- Public Process: Probate is a public proceeding, which means the value and beneficiary of the stocks may become part of the public record.
Initiating the Probate Process
After a person’s death, the executor named in the will or a family member typically initiates the probate process by filing a request in the local probate court in the jurisdiction where the deceased person lived. If there is no will, the court will appoint someone (often a family member) to act as the administrator of the deceased’s estate.
- Submitting the Will: The first step is usually to submit the deceased’s will to the probate court to prove its validity.
- Notifying Heirs and Creditors: After initiating probate, the executor or administrator must notify the deceased’s heirs and creditors of the death.
Handling of Stocks in Probate
Here is a typical sequence of steps regarding how stocks are handled during the probate process:
- Inventory of Stocks: The executor or administrator will create an inventory of the deceased’s stock holdings and submit this to the court.
- Appraisal: The court might require an appraisal of the stocks to establish their fair market value at the date of death.
- Paying Debts and Taxes: Before stocks or other assets can be distributed to the heirs, the deceased’s debts and taxes must be paid. This might require selling some of the stocks.
- Distribution of Stocks to Heirs: After debts and taxes are paid, the remaining stocks are distributed to the heirs according to the will or, if there is no will, according to state law.
Avoiding Probate with Stocks
It is possible to set up stock holdings to avoid probate. Common strategies include:
- Joint Ownership with Right of Survivorship: When one joint owner dies, the stocks automatically pass to the surviving owner(s) without going through probate.
- Transfer on Death (TOD) Designations: This allows the stocks in a brokerage account to pass directly to a named beneficiary, bypassing probate.
- Trusts: Placing stocks in a living trust can allow them to pass to heirs outside of the probate process.
Inheriting Stocks and Taxes
When you inherit stocks, it is not just the ownership of those assets that you are acquiring. There is also a set of tax implications that come with this inheritance. Understanding these tax implications can help you make informed decisions about how to manage your inherited stocks.
Step-Up in Basis
One of the primary tax benefits of inheriting stocks is the step-up in basis. This is a critical concept for beneficiaries to understand as it affects the capital gains taxes owed when the inherited stocks are eventually sold.
- Original Cost Basis: The cost basis of a stock is generally the amount originally paid for the stock (plus any reinvested dividends or brokerage fees).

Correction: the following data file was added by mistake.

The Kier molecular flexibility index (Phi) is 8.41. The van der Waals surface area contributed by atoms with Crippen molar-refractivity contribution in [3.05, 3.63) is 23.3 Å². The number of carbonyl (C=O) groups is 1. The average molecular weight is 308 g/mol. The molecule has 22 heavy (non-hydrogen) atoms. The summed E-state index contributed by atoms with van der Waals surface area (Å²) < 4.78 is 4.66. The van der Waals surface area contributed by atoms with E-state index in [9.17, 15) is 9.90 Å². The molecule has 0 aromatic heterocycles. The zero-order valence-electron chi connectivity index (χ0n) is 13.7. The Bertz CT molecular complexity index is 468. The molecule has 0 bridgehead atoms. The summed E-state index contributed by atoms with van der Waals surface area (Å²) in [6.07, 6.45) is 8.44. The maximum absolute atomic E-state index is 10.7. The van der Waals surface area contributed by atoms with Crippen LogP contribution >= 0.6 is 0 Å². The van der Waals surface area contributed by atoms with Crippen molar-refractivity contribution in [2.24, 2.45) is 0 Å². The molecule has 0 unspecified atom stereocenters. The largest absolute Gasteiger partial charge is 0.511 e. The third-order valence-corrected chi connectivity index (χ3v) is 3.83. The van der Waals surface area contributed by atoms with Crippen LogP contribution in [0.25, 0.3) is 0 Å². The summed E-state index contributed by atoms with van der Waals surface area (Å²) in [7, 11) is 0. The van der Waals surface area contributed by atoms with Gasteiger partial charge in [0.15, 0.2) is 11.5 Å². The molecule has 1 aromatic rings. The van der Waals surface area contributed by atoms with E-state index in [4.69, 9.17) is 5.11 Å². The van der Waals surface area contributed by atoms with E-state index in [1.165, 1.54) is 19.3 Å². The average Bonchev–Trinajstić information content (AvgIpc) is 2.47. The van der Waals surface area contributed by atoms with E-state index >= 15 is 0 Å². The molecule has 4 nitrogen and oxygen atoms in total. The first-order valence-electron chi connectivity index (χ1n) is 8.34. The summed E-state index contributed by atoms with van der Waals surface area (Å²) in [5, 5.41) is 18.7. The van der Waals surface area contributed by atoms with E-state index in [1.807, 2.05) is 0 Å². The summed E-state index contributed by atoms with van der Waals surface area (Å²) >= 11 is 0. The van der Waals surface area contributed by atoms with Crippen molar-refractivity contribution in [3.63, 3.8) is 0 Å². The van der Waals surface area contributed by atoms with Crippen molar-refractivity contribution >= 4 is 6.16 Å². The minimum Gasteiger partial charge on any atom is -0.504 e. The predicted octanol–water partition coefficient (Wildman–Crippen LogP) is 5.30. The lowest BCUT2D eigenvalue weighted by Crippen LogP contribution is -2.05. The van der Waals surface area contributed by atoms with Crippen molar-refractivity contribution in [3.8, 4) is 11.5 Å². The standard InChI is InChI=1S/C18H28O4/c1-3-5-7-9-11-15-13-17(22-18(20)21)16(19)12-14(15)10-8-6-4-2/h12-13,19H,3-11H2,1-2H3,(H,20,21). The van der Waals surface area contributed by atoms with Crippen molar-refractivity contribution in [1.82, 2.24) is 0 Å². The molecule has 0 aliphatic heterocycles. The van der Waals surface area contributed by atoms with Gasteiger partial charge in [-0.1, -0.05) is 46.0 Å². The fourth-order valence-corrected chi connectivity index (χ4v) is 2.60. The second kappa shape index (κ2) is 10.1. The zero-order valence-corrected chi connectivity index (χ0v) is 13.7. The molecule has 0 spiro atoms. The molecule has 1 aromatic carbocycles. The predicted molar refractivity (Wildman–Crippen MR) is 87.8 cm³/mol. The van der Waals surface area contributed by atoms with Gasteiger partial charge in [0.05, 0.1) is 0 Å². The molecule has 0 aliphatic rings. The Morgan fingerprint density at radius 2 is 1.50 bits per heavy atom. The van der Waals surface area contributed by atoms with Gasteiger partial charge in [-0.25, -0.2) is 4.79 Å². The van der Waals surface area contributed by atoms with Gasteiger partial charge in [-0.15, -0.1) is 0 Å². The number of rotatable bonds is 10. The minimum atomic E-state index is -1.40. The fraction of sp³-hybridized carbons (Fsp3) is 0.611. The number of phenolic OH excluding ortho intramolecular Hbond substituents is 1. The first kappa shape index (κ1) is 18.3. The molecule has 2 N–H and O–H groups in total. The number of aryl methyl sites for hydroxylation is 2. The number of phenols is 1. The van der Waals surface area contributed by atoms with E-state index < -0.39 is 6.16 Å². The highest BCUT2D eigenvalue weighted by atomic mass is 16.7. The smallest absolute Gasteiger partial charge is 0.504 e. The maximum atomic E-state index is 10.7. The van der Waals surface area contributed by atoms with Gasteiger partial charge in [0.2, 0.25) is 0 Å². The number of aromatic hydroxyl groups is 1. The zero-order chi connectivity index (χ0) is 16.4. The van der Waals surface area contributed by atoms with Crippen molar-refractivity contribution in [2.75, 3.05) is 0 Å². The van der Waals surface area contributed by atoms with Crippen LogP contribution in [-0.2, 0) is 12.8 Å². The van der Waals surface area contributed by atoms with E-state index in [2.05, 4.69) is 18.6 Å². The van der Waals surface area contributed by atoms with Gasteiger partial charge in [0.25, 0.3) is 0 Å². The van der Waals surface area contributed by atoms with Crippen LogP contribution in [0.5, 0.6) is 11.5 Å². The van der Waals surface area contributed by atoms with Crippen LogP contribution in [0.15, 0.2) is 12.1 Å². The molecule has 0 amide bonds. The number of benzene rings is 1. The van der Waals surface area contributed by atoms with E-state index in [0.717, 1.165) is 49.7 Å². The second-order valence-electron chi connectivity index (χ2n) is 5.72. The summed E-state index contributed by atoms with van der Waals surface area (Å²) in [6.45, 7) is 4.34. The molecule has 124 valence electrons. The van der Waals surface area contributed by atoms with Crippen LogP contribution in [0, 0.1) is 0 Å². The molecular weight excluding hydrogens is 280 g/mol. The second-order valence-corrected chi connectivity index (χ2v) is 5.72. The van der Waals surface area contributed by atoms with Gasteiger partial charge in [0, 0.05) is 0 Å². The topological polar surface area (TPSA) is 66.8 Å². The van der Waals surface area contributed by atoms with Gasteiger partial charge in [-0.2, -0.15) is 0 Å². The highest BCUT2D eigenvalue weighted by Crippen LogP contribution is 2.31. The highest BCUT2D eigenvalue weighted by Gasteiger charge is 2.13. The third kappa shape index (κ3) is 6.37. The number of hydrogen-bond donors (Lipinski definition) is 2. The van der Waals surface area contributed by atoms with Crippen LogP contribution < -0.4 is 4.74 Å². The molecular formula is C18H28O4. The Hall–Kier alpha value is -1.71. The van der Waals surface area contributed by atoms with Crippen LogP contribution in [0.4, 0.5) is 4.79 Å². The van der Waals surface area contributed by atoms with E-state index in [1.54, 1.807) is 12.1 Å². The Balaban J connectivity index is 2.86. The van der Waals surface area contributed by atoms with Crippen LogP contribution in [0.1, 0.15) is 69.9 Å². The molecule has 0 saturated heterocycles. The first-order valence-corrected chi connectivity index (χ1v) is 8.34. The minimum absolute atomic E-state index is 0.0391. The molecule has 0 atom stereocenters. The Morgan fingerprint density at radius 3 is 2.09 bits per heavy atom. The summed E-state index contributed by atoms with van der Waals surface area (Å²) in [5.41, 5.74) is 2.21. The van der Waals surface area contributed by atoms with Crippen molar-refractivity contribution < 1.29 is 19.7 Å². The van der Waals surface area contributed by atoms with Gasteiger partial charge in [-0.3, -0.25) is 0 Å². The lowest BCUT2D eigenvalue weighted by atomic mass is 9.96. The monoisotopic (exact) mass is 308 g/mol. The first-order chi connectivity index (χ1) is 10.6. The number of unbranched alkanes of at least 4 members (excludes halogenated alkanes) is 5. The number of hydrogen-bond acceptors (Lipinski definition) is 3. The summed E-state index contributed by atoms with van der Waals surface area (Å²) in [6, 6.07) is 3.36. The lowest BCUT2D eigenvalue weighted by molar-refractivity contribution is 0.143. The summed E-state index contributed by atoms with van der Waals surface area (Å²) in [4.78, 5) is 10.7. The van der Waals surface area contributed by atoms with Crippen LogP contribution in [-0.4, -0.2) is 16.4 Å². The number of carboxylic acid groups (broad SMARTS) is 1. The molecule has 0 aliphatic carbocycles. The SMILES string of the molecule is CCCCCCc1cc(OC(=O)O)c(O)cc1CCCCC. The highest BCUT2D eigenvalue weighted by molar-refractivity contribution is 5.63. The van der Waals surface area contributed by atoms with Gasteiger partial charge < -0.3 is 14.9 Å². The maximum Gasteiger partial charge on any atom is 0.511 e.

- Step-Up in Basis: When you inherit stocks, your basis is not what the decedent paid for the stocks, but rather the fair market value of the stocks at the time of the decedent’s death.
- Example: If the deceased bought a stock at $20 per share and it is worth $100 per share at their death, the beneficiary’s basis is stepped up to $100 per share.
Tax Implications of Selling Inherited Stocks
After you have inherited stocks and they have received a step-up in basis, here is what you need to know about the tax implications when you decide to sell those stocks:
- Capital Gains Tax: When you sell inherited stocks, you only pay taxes on the gains that occurred after the decedent’s death. This is the difference between the sale price and the stepped-up basis.
- Short-Term vs. Long-Term Capital Gains: If you sell the inherited stocks within a year of the decedent’s death, any profit is considered a short-term capital gain, which is taxed at ordinary income tax rates. If you sell the stocks after one year, the profit is a long-term capital gain, which typically has lower tax rates.
Estate Tax Considerations
- Federal Estate Tax: As of the date of this article, the U.S. imposes a federal estate tax on estates exceeding a certain value. The exact exemption amount can vary from year to year. Stocks included in the deceased’s estate add to the overall value of the estate and could potentially trigger an estate tax if the total estate exceeds the exemption limit.
- State Estate or Inheritance Taxes: Some states impose their own separate estate or inheritance taxes, and the exemption limits can be much lower than the federal limit. The specific rules vary significantly from state to state.
Handling Dividends on Inherited Stocks
If you decide to hold onto the inherited stocks, you will likely receive dividends if the stocks are dividend-paying:
- Tax on Dividends: Dividends you receive from inherited stocks are considered income and must be reported on your tax return. They may be subject to federal income tax at special tax rates, depending on whether they are qualified dividends, and may also be subject to state income taxes.
Special Considerations for Inherited IRAs
If the stocks were held in an Individual Retirement Account (IRA) of the deceased, the rules for inheriting such an account and the associated tax implications can be quite different: